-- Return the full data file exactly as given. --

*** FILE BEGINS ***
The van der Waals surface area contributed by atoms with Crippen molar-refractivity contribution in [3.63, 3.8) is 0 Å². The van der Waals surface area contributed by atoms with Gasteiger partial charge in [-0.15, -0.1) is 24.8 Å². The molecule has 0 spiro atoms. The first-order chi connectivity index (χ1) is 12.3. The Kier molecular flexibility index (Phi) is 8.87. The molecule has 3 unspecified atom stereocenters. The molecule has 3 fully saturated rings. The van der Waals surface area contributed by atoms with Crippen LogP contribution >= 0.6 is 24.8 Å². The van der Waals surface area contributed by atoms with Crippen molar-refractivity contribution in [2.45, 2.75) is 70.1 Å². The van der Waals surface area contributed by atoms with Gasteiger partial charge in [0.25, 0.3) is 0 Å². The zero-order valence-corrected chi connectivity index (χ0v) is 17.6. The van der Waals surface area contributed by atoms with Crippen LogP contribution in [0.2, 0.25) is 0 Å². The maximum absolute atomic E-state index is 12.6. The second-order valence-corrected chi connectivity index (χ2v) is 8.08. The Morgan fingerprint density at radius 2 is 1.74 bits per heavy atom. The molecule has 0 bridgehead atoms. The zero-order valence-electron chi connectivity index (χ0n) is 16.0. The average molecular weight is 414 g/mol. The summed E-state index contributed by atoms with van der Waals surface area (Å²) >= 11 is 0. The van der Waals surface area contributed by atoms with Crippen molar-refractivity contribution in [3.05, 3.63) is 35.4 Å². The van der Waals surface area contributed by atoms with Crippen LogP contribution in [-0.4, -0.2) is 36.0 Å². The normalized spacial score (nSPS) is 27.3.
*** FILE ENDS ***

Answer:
The van der Waals surface area contributed by atoms with Crippen molar-refractivity contribution in [3.63, 3.8) is 0 Å². The van der Waals surface area contributed by atoms with Gasteiger partial charge in [-0.15, -0.1) is 24.8 Å². The molecule has 0 spiro atoms. The first-order chi connectivity index (χ1) is 12.3. The Kier molecular flexibility index (Phi) is 8.87. The molecule has 3 unspecified atom stereocenters. The molecule has 3 fully saturated rings. The van der Waals surface area contributed by atoms with Crippen LogP contribution >= 0.6 is 24.8 Å². The van der Waals surface area contributed by atoms with Crippen molar-refractivity contribution in [2.45, 2.75) is 70.1 Å². The van der Waals surface area contributed by atoms with Gasteiger partial charge in [0.25, 0.3) is 0 Å². The zero-order valence-corrected chi connectivity index (χ0v) is 17.6. The van der Waals surface area contributed by atoms with Crippen LogP contribution in [0.2, 0.25) is 0 Å². The maximum absolute atomic E-state index is 12.6. The second-order valence-corrected chi connectivity index (χ2v) is 8.08. The Morgan fingerprint density at radius 2 is 1.74 bits per heavy atom. The molecule has 0 bridgehead atoms. The zero-order valence-electron chi connectivity index (χ0n) is 16.0. The average molecular weight is 414 g/mol. The summed E-state index contributed by atoms with van der Waals surface area (Å²) >= 11 is 0. The van der Waals surface area contributed by atoms with Crippen molar-refractivity contribution in [3.05, 3.63) is 35.4 Å². The van der Waals surface area contributed by atoms with Crippen LogP contribution in [-0.4, -0.2) is 36.0 Å². The normalized spacial score (nSPS) is 27.3.